Would you consider Trump supporters a protected class who should be covered under hate crime laws? Police in Princess Anne, Maryland, apparently do.
Law enforcement officials in the town have charged two teen girls — D'Asia R. Perry and Joy M. Shuford, both 19—with a hate crime for setting fire to a Trump “Make America Great Again” sign. According to the Baltimore Sun, an officer wrote in the arrest report that “intentional burning of these political signs, along with the beliefs, religious views and race of this political affiliation, directly coincides with the victim." The paperwork states the pair burned the sign, which was posted in the parking lot of a sporting goods store, “because of said victim's race and religious beliefs based on the victim's political values."
As the Sun notes, “The only way to make any sense of this charge is to assume that anyone who is a minority (as both Ms. Shuford and Ms. Perry are) who dislikes President Trump must then automatically hate white people and Christians. Put another way, the Princess Anne police evidently think that to be a Trump supporter is synonymous with being white and Christian.”
The charges suggest the police in this case are going out of their way to punish the two girls for making a nonviolent gesture of disrespect toward those who are “white and Christian.” That tells you precisely how the police view these two groups and whose stature they think needs protecting.
Caryn L. McMahon, the deputy chief fire marshal, defended the hate crime charge by describing the sign burning as an act of "discrimination or malice toward a particular group, or someone's belief.”
In other words, the police are equating vandalism of a pro-Trump sign with acts of harassment, aggression or violence that specifically target African Americans, LGBT, Muslims or disabled people. It’s not enough to charge these girls with arson, destruction of property and trespassing, among other things, which already seems far too punitive for such a minor act, but at least makes legal sense. These officials have decided that the “political values” of Trump supporters require unique protections and that mucking with one of their political signs should be seen as a particularly vile and dangerous crime.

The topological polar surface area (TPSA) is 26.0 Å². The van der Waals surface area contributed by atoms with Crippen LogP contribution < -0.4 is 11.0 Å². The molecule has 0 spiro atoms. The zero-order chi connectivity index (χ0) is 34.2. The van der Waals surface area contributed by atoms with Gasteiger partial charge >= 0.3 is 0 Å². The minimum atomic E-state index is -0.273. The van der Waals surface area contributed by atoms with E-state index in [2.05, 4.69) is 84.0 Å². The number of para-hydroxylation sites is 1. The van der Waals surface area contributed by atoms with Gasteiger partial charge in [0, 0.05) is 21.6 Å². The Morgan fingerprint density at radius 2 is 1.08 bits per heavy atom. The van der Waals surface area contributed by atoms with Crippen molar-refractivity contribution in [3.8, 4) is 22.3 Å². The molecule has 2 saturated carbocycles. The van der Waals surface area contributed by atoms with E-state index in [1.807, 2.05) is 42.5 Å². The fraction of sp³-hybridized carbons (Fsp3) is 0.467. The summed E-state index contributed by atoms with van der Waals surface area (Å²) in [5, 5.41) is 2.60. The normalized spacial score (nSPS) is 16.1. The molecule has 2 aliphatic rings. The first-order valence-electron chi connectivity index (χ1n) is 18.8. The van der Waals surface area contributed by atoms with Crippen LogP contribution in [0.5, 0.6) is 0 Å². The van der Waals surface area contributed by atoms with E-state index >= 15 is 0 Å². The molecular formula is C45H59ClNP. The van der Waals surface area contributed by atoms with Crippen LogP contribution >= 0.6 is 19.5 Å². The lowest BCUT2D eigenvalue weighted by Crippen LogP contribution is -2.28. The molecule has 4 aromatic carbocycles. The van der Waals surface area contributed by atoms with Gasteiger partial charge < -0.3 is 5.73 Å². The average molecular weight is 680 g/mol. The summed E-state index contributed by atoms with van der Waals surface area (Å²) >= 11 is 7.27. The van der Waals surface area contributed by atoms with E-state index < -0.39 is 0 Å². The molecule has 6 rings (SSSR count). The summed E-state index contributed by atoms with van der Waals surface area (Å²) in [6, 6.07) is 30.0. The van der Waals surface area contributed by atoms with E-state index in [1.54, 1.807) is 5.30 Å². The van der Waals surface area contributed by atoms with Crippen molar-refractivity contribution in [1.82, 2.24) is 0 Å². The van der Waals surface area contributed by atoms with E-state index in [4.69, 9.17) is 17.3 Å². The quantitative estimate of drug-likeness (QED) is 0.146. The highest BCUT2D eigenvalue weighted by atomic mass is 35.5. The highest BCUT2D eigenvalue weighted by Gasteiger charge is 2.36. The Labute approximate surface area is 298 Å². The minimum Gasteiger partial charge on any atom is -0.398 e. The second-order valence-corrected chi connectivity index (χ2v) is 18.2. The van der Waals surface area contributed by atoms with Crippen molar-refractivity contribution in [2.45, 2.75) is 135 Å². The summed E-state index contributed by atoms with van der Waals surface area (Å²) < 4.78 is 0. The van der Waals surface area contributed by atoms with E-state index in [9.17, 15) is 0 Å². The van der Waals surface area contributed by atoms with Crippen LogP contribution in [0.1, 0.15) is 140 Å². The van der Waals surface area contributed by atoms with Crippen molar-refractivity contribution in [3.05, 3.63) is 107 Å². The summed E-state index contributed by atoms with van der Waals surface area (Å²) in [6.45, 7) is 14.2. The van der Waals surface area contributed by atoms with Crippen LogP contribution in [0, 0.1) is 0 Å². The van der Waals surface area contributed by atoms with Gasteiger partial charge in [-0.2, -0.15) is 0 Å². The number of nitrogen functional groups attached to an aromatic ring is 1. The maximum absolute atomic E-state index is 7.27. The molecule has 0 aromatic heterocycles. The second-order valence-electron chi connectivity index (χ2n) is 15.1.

The Sun points out how that position is not only nonsensical, but doesn’t jibe with the letter or spirit of the law.
“What Maryland's hate crime statute prohibits is violence, harassment or destruction of property ‘because of another's race, color, religious beliefs, sexual orientation, gender, disability, or national origin, or because another is homeless.’ Political beliefs don't make the list.”
There’s a reason for that. The citation of “political values” and “belief” as areas covered under hate laws would vastly expand the grounds for arrestable hate crime offenses. As Elizabeth Nolan Brown writes at Reason:
[A]ny political disagreement that turned nasty could be classified as a hate crime, leaving the offender(s) open to much more severe penalties than they would face for a solo charge of something like assault or harassment...And of course the possibilities for authoritarian abuse are tremendous. Political protesters arrested for minor offenses could have hate-crime enhancements thrown at them. Any act of civil disobedience would immediately become a hate crime . . . Are there people out there who really think this is desirable, making crimes of political passion especially heinous?”
As the Sun observes, destruction of political signs during elections is fairly common. To classify every act in which a sign is damaged as a hate crime, with increased penalties, is absurd on its face. And that doesn't address the irony of police unilaterally declaring supporters of Donald Trump, a man who ran the most overtly racist campaign since George Wallace, a vulnerable group.
“Expressing support for Donald Trump does not make you a member of a protected class, nor does opposing him make you an anti-white, anti-Christian bigot,” the Sun notes. “There have been plenty of real hate crimes committed since the election that have given people reason to fear for their safety based on their race, ethnicity or religion. This wasn't one of them.”
The Hill reports that both girls have been released on a $20,000 bond. The fire is estimated to have caused $800 in damage. The Trump sign, which was barely burned, remains posted.